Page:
Devote Taylor Swift fans typically know what to expect from their favorite artist. From her two-year album cycle to clues in the lyric book, to the types of songs we will see on the album, we know how she operates. However, her sixth studio album, titled Reputation, seems to be throwing us all for a loop.

To start off, Taylor’s release schedule was far different than anything we’ve seen in the past. She usually comes off of a world tour and hints that new music is in the works. We then wait a few months for a live announcement and the new single. After this announcement, a single from the album is usually dropped every week until the album’s release date, sometime in late October. This is not what happened this year. Taylor ended the 1989 World Tour and released a concert video, something she had done for The Speak Now World Tour, but this time there was no indication that a new album was coming the following fall. In an interview, she actually stated she was looking forward to some time off. This was our first indication that the Reputation era was going be very different from the ones before it.

From the end of the 1989 tour to August of 2017, Taylor Swift had almost completely disappeared till one morning her social media went blank. For three days, an unrecognizable gif was all the fans could talk about. As excitement was building, we got the first singe Look What You Made Me Do without warning, and the music video followed just over a week later. This small change was the first clue that the fans were about to see a very different side of Taylor.

The music seems to be taking another step in the direction 1989 was heading in. There is lots of base, synthesize and cool beats, and a decrease in the piano and guitar we heard in previous albums like Red and Speak Now. We get more of the one-note melodies Swift was hinting at in songs like Blank Space, but this doesn’t take away from the song style older fans are used to seeing from her. The background instrument layering is so intricate that it makes up for the lack of a differing vocal melody.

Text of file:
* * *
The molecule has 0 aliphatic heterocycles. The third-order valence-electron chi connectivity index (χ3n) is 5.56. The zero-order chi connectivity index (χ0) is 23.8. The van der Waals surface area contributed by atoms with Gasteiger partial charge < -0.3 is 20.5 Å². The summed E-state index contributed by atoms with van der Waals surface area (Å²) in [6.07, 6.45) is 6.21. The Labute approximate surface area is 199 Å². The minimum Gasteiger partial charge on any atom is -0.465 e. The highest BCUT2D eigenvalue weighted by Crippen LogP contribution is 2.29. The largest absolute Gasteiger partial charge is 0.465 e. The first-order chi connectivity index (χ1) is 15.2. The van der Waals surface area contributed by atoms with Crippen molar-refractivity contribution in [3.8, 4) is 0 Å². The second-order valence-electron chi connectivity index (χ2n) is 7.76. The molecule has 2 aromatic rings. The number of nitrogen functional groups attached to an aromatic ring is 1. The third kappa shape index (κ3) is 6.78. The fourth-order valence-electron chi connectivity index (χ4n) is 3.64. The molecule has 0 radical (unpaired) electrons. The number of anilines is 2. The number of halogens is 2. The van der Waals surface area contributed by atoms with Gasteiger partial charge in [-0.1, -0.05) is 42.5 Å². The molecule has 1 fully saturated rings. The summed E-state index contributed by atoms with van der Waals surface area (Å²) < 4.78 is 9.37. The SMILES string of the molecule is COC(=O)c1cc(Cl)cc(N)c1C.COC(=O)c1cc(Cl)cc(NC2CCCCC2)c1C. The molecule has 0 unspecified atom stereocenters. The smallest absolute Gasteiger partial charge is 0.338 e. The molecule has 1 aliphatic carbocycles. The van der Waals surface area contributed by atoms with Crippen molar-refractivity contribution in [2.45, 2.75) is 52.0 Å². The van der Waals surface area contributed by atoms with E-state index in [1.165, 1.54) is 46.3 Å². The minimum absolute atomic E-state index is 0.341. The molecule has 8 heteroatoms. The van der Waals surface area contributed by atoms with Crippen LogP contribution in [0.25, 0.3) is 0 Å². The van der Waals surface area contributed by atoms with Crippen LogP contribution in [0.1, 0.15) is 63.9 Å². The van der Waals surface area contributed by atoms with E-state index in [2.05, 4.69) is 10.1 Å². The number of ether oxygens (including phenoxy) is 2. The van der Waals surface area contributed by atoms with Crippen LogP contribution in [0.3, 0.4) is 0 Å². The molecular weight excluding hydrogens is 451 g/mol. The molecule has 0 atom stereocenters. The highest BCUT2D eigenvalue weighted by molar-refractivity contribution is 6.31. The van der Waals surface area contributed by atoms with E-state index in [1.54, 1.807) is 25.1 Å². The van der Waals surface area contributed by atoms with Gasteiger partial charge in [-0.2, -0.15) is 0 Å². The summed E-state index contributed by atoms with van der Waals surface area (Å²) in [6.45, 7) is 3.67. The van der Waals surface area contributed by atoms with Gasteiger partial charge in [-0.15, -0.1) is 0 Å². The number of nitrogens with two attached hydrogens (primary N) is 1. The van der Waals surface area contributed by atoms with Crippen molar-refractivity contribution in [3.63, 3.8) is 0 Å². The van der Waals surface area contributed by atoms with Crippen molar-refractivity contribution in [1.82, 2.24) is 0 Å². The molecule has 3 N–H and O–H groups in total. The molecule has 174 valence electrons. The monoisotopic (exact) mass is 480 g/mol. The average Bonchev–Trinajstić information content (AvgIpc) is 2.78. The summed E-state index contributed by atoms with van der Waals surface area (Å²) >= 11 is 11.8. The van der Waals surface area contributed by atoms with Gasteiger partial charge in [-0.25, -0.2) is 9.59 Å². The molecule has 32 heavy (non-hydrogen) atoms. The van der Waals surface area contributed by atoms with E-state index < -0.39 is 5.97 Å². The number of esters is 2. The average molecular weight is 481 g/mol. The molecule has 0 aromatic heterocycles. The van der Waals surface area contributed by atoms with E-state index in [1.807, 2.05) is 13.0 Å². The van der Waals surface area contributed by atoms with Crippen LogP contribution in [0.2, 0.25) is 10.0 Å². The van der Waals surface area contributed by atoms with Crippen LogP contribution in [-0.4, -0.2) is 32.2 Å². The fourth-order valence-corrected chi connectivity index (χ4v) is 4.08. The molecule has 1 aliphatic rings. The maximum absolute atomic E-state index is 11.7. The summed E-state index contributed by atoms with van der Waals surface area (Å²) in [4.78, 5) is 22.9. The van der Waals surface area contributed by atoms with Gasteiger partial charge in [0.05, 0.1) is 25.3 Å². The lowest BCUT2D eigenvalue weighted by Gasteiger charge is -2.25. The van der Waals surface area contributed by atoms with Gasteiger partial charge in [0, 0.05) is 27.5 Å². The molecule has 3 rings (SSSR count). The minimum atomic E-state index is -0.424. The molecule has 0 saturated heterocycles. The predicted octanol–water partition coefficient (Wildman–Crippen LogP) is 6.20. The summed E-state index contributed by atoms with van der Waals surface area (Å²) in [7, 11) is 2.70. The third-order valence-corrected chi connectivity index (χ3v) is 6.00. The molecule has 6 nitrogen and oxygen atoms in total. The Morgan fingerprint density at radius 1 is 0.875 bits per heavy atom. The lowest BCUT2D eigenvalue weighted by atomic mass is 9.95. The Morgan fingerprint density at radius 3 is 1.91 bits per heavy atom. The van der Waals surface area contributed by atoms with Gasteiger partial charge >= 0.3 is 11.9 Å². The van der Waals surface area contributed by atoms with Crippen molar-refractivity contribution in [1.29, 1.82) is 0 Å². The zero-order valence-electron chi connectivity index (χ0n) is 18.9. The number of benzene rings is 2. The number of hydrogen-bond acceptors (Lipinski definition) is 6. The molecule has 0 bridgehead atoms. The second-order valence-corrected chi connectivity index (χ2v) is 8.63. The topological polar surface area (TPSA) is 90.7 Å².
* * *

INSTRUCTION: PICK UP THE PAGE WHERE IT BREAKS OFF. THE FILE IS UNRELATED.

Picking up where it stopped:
Furthermore, the lyrics themselves are completely different than anything we’ve seen from Taylor before. The songs on Reputation are way more straightforward than what we’re used to. Typically, Taylor dances around subjects, always hinting at them, but never just coming out and saying it. There is more than one instance on Reputation that this is not the case. She blatantly takes shots at specific comments made about her, her intentions and the people she doesn’t like. Though this never really seems to come off as petty but gives the vibe that she knows what her reputation is and what everyone is saying about her. Furthermore, this is the first album where Taylor curses. Now it’s not an F-bomb or anything drastic, but it’s not what the fans are used to.

Though there are most defiantly changes in the musical structure of the album, we do see some continuity in songs like New Year’s Day. This song ties into almost every Swift album pre-1989 with the easy tune and instrumental notes that vintage Swift was known for. It’s a nice break from the earth-shattering base on the rest of the album. This song brings the whole album together because there are essences of the only Taylor and the New Taylor. Without it, I don’t think the album would be as good as it is.

So, Reputation is different, but I think this difference is good. I like that there’s a variety of topics covered and beats to back them up. I like that we are seeing a side of Taylor that isn’t all rainbows and butterflies. I like that the album is more mature, much like myself and Taylors audience. I think once we get over the shock these differences bring we find that Reputation is just as good as the rest of Taylor’s work, and Frankly, I can’t wait to see how she’s going to present it live!